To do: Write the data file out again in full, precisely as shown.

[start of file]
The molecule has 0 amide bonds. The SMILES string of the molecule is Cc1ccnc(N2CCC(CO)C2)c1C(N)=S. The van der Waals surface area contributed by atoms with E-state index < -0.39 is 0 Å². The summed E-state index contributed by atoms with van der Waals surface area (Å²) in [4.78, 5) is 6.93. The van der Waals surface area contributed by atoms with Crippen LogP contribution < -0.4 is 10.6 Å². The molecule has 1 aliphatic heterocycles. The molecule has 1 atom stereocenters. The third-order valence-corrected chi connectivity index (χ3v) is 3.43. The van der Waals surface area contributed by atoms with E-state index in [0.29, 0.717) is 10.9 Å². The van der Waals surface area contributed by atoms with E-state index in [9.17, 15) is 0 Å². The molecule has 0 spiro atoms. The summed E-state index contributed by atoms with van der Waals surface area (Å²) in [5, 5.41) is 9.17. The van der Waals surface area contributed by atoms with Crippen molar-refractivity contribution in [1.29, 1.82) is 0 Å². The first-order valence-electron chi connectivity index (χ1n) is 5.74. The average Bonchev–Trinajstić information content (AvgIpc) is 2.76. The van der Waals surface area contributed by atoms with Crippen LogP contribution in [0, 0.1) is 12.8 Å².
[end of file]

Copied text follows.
The molecule has 0 amide bonds. The SMILES string of the molecule is Cc1ccnc(N2CCC(CO)C2)c1C(N)=S. The van der Waals surface area contributed by atoms with E-state index < -0.39 is 0 Å². The summed E-state index contributed by atoms with van der Waals surface area (Å²) in [4.78, 5) is 6.93. The van der Waals surface area contributed by atoms with Crippen LogP contribution < -0.4 is 10.6 Å². The molecule has 1 aliphatic heterocycles. The molecule has 1 atom stereocenters. The third-order valence-corrected chi connectivity index (χ3v) is 3.43. The van der Waals surface area contributed by atoms with E-state index in [0.29, 0.717) is 10.9 Å². The van der Waals surface area contributed by atoms with E-state index in [9.17, 15) is 0 Å². The molecule has 0 spiro atoms. The summed E-state index contributed by atoms with van der Waals surface area (Å²) in [5, 5.41) is 9.17. The van der Waals surface area contributed by atoms with Crippen molar-refractivity contribution in [1.29, 1.82) is 0 Å². The first-order valence-electron chi connectivity index (χ1n) is 5.74. The average Bonchev–Trinajstić information content (AvgIpc) is 2.76. The van der Waals surface area contributed by atoms with Crippen LogP contribution in [0, 0.1) is 12.8 Å².